facial recognition. it found 26 police departments use the technology and 16 states allow the f.b.i. to tap into their systems. photos are culle culled from sol media images, driver's licenses, and government i.d.s. the report argues the biometric network primarily includes law-abiding americans. >> maryland enrolled four million drivers in its system, and ask a marylander, do they know they're in a lineup that is without warrants? and i'm pretty sure they'll be surprised about that. >> reporter: maryland officials say they limit access to the technology. and, scott, the f.b.i. says the technology is crucial to catching terrorists and criminals. >> pelley: looks like jeff pegues. jeff, thanks very much. coming next, a little-known retirement plan. we'll tell you who qualifies. ins from food alone. let's do more... ...add one a day men's 50+.
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security you'll get a raise of .3% of all a reminder of how important it is to save. jill schlesinger on what some states are doing to help in tonight's "eye on money." >> reporter: 18 months ago, marc hoffman opened his first business, strong start, a child learning center in trurn bull, connecticut. >> close your mouth and chew! >> reporter: he does not offer a retirement plan for his 32 staff save, he simply doesn't have the time or the expertise. >> there are so many thengz to do that those type of benefits are not first and foremost the number one priority with a new business. >> reporter: more than 600,000 connecticut workers do not have access to workplace retirement plans, like a 401(k), or an ira. state controller kevin lembo. >> these are folks who are going
prepared and will likely have to turn back to their state or federal government for some level of assistance when and if they run out of money. >> reporter: connecticut and seven other state have recently passed legislation to help private sector workers get a retirement plan. starting in 2018, connecticut businesses with more than five employees that don't already offer a retirement plan will be required to participate. employees will be automatically enrolled at a 3% payroll reduction rate, but they can research shows that employees are 15 times more likely to contribute to a savings program if it is offered through work than if they have to open an account on their own. >> press, press, press! >> reporter: retirement is a long way off for 27-year-old bridget bellitto-douglas, a teacher at hoffman's school, but she is interested in the new program. >> i don't even have to think about it. i don't have to go to the bank and add more money. it can just be something i don't have to think about.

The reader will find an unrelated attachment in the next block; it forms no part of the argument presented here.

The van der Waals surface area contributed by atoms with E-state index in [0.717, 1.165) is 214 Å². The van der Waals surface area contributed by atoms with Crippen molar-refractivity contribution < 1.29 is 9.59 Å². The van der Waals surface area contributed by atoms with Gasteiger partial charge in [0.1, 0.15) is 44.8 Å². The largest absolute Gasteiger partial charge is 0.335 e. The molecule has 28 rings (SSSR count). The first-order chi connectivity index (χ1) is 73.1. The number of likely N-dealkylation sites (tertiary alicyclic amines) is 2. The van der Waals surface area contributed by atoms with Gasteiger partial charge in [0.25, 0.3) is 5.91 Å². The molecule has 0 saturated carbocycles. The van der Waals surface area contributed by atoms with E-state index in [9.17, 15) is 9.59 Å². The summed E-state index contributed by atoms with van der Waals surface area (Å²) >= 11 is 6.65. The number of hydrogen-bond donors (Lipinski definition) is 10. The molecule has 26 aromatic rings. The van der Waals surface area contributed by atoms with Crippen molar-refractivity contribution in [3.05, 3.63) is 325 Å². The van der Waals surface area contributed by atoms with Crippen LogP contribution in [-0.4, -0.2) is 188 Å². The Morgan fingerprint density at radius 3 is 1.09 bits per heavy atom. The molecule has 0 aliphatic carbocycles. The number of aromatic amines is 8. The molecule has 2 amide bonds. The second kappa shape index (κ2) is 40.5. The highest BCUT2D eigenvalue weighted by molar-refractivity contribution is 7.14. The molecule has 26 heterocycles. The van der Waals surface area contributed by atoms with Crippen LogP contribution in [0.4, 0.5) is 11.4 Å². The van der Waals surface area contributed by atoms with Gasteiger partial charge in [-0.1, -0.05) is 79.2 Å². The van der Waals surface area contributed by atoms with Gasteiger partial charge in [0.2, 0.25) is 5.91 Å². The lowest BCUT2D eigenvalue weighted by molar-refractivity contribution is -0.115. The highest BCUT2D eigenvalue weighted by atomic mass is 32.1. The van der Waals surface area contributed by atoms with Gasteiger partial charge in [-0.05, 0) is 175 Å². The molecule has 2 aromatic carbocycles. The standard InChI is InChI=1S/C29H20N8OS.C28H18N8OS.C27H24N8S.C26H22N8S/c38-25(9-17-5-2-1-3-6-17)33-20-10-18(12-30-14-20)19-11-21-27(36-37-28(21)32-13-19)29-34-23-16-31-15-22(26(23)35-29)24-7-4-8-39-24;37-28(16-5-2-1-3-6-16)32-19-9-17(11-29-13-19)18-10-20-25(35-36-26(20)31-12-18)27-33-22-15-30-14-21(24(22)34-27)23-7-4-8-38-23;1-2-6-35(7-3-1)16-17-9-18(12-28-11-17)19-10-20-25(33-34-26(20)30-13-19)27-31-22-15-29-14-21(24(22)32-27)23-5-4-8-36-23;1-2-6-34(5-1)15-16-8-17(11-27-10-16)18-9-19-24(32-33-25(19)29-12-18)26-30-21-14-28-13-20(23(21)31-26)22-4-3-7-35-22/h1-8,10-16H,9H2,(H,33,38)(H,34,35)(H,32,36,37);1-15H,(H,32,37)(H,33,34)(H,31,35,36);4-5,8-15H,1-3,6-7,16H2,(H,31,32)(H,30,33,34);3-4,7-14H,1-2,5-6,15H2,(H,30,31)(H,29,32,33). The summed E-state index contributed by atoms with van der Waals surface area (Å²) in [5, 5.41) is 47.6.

is starting fairly early at 27. but is that 3% you talked about enough? it probably isn't. we really want to see people go up to 5%, 6%, 10% eventually 15%, and maxing out as soon as all their other bills are covered. >> pelley: save as much as you can as early as you can. >> reporter: you got it. >> pelley: jill schlesinger, thanks so much. >> thank you. >> pelley: sheer genius in the barber shop. we'll stop in next. hey, jesse. who are you? i'm vern, the orange money retirement rabbit from voya. orange money represents the money you put away for retirement. over time, your money could multiply. hello, all of you. get organized at voya.com. boost it's about moving forward not back. it's looking up not down. it's feeling up thinking up living up.
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? i'm going to make this as simple as possible for you. you can go ahead and stick with that complicated credit card that limits where you earn bonus cash back. or... you can get the quicksilver card from capital one. quicksilver earns you unlimited 1.5% cash back on ev-e-ry purchase, ev-e-ry-where. i shouldn't have to ask. >> pelley: 83 end tonight at a full service barber shop caring for heads outside and in. he's dean reynolds.